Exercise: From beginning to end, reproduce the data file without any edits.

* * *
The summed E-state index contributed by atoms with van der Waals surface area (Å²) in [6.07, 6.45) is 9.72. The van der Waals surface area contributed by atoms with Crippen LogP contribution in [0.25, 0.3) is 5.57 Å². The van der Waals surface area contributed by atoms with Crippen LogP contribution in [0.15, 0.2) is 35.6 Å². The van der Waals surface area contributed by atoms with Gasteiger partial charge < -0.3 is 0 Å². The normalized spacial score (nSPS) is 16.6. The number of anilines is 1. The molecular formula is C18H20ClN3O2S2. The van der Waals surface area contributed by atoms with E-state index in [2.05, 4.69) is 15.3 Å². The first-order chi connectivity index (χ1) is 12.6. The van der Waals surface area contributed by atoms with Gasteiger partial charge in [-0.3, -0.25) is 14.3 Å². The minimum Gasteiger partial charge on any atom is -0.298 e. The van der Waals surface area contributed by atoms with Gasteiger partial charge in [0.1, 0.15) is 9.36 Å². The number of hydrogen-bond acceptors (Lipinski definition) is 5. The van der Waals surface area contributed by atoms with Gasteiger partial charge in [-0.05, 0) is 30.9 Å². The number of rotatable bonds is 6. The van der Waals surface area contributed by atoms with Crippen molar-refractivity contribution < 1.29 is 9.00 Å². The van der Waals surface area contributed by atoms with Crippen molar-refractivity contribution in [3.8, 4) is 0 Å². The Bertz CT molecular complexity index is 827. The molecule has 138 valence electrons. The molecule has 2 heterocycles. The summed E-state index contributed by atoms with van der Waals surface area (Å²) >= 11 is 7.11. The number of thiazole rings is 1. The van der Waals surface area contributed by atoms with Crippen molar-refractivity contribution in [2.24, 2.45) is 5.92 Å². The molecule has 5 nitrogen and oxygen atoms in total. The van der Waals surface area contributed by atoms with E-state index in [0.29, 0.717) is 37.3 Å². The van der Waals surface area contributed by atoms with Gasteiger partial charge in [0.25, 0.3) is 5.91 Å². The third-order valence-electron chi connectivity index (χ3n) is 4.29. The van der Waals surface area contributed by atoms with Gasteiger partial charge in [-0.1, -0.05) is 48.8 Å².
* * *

The summed E-state index contributed by atoms with van der Waals surface area (Å²) in [6.07, 6.45) is 9.72. The van der Waals surface area contributed by atoms with Crippen LogP contribution in [0.25, 0.3) is 5.57 Å². The van der Waals surface area contributed by atoms with Crippen LogP contribution in [0.15, 0.2) is 35.6 Å². The van der Waals surface area contributed by atoms with Gasteiger partial charge < -0.3 is 0 Å². The normalized spacial score (nSPS) is 16.6. The number of anilines is 1. The molecular formula is C18H20ClN3O2S2. The van der Waals surface area contributed by atoms with E-state index in [2.05, 4.69) is 15.3 Å². The first-order chi connectivity index (χ1) is 12.6. The van der Waals surface area contributed by atoms with Gasteiger partial charge in [-0.3, -0.25) is 14.3 Å². The minimum Gasteiger partial charge on any atom is -0.298 e. The van der Waals surface area contributed by atoms with Gasteiger partial charge in [0.1, 0.15) is 9.36 Å². The number of hydrogen-bond acceptors (Lipinski definition) is 5. The van der Waals surface area contributed by atoms with Gasteiger partial charge in [-0.05, 0) is 30.9 Å². The number of rotatable bonds is 6. The van der Waals surface area contributed by atoms with Crippen molar-refractivity contribution < 1.29 is 9.00 Å². The van der Waals surface area contributed by atoms with Crippen molar-refractivity contribution in [3.8, 4) is 0 Å². The Bertz CT molecular complexity index is 827. The molecule has 138 valence electrons. The molecule has 2 heterocycles. The summed E-state index contributed by atoms with van der Waals surface area (Å²) >= 11 is 7.11. The number of thiazole rings is 1. The van der Waals surface area contributed by atoms with Crippen molar-refractivity contribution in [2.24, 2.45) is 5.92 Å². The molecule has 5 nitrogen and oxygen atoms in total. The van der Waals surface area contributed by atoms with E-state index in [0.29, 0.717) is 37.3 Å². The van der Waals surface area contributed by atoms with Gasteiger partial charge in [0.25, 0.3) is 5.91 Å². The third-order valence-electron chi connectivity index (χ3n) is 4.29. The van der Waals surface area contributed by atoms with Gasteiger partial charge in [-0.1, -0.05) is 48.8 Å².